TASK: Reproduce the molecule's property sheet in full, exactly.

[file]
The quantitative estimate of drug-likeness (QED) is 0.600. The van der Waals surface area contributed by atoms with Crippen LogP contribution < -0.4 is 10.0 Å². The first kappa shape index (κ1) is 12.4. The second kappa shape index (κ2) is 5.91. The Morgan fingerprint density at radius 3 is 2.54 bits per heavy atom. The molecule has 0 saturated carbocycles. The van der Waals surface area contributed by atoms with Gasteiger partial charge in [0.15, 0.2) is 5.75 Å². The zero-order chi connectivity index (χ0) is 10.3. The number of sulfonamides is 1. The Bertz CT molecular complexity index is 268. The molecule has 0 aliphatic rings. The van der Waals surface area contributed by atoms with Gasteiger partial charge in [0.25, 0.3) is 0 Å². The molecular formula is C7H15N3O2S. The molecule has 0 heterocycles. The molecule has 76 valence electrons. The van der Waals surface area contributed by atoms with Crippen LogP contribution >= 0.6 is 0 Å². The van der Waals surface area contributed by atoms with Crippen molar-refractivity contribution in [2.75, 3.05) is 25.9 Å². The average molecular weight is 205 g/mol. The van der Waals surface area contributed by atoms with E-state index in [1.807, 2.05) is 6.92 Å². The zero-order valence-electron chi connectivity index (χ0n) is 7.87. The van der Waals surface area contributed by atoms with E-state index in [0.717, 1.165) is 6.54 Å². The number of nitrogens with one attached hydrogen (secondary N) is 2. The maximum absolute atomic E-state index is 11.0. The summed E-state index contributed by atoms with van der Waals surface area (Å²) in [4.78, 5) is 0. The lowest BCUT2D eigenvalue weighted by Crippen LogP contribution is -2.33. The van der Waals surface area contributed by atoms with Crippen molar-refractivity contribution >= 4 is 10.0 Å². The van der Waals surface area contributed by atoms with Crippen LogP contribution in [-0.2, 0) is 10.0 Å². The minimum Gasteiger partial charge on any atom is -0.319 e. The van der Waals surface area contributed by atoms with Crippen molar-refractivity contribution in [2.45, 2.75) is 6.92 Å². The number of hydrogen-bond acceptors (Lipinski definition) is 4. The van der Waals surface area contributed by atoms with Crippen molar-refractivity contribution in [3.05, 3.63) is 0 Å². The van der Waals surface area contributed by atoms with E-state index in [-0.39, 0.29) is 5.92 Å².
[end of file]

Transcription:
The quantitative estimate of drug-likeness (QED) is 0.600. The van der Waals surface area contributed by atoms with Crippen LogP contribution < -0.4 is 10.0 Å². The first kappa shape index (κ1) is 12.4. The second kappa shape index (κ2) is 5.91. The Morgan fingerprint density at radius 3 is 2.54 bits per heavy atom. The molecule has 0 saturated carbocycles. The van der Waals surface area contributed by atoms with Gasteiger partial charge in [0.15, 0.2) is 5.75 Å². The zero-order chi connectivity index (χ0) is 10.3. The number of sulfonamides is 1. The Bertz CT molecular complexity index is 268. The molecule has 0 aliphatic rings. The van der Waals surface area contributed by atoms with Gasteiger partial charge in [0.25, 0.3) is 0 Å². The molecular formula is C7H15N3O2S. The molecule has 0 heterocycles. The molecule has 76 valence electrons. The van der Waals surface area contributed by atoms with Crippen LogP contribution >= 0.6 is 0 Å². The van der Waals surface area contributed by atoms with Crippen molar-refractivity contribution in [2.75, 3.05) is 25.9 Å². The average molecular weight is 205 g/mol. The van der Waals surface area contributed by atoms with E-state index in [1.807, 2.05) is 6.92 Å². The zero-order valence-electron chi connectivity index (χ0n) is 7.87. The van der Waals surface area contributed by atoms with E-state index in [0.717, 1.165) is 6.54 Å². The number of nitrogens with one attached hydrogen (secondary N) is 2. The maximum absolute atomic E-state index is 11.0. The summed E-state index contributed by atoms with van der Waals surface area (Å²) in [4.78, 5) is 0. The lowest BCUT2D eigenvalue weighted by Crippen LogP contribution is -2.33. The van der Waals surface area contributed by atoms with Crippen molar-refractivity contribution >= 4 is 10.0 Å². The van der Waals surface area contributed by atoms with Crippen LogP contribution in [-0.2, 0) is 10.0 Å². The minimum Gasteiger partial charge on any atom is -0.319 e. The van der Waals surface area contributed by atoms with Crippen molar-refractivity contribution in [2.45, 2.75) is 6.92 Å². The number of hydrogen-bond acceptors (Lipinski definition) is 4. The van der Waals surface area contributed by atoms with Crippen molar-refractivity contribution in [3.05, 3.63) is 0 Å². The van der Waals surface area contributed by atoms with E-state index in [-0.39, 0.29) is 5.92 Å².